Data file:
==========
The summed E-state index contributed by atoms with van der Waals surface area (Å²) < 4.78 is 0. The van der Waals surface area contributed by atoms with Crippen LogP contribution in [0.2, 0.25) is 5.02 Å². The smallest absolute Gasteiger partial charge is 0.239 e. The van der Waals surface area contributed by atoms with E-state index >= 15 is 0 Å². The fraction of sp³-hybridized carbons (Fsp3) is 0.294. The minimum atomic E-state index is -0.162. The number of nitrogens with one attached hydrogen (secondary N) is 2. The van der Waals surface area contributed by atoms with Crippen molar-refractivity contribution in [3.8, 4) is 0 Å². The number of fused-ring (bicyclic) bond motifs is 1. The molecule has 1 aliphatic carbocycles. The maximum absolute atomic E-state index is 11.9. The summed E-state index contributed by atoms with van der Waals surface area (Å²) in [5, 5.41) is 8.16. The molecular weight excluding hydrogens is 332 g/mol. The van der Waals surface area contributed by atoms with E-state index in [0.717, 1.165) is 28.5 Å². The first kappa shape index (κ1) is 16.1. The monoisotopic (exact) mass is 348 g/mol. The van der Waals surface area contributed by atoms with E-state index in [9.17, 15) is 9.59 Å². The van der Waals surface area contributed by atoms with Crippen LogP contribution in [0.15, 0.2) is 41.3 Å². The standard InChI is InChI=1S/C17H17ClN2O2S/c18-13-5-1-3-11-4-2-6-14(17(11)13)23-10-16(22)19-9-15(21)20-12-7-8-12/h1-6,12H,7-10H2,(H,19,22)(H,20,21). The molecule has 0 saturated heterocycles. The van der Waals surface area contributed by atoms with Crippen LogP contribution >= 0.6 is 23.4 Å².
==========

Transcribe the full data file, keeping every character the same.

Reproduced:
The summed E-state index contributed by atoms with van der Waals surface area (Å²) < 4.78 is 0. The van der Waals surface area contributed by atoms with Crippen LogP contribution in [0.2, 0.25) is 5.02 Å². The smallest absolute Gasteiger partial charge is 0.239 e. The van der Waals surface area contributed by atoms with E-state index >= 15 is 0 Å². The fraction of sp³-hybridized carbons (Fsp3) is 0.294. The minimum atomic E-state index is -0.162. The number of nitrogens with one attached hydrogen (secondary N) is 2. The van der Waals surface area contributed by atoms with Crippen molar-refractivity contribution in [3.8, 4) is 0 Å². The number of fused-ring (bicyclic) bond motifs is 1. The molecule has 1 aliphatic carbocycles. The maximum absolute atomic E-state index is 11.9. The summed E-state index contributed by atoms with van der Waals surface area (Å²) in [5, 5.41) is 8.16. The molecular weight excluding hydrogens is 332 g/mol. The van der Waals surface area contributed by atoms with E-state index in [0.717, 1.165) is 28.5 Å². The first kappa shape index (κ1) is 16.1. The monoisotopic (exact) mass is 348 g/mol. The van der Waals surface area contributed by atoms with E-state index in [9.17, 15) is 9.59 Å². The van der Waals surface area contributed by atoms with Crippen LogP contribution in [0.15, 0.2) is 41.3 Å². The standard InChI is InChI=1S/C17H17ClN2O2S/c18-13-5-1-3-11-4-2-6-14(17(11)13)23-10-16(22)19-9-15(21)20-12-7-8-12/h1-6,12H,7-10H2,(H,19,22)(H,20,21). The molecule has 0 saturated heterocycles. The van der Waals surface area contributed by atoms with Crippen LogP contribution >= 0.6 is 23.4 Å².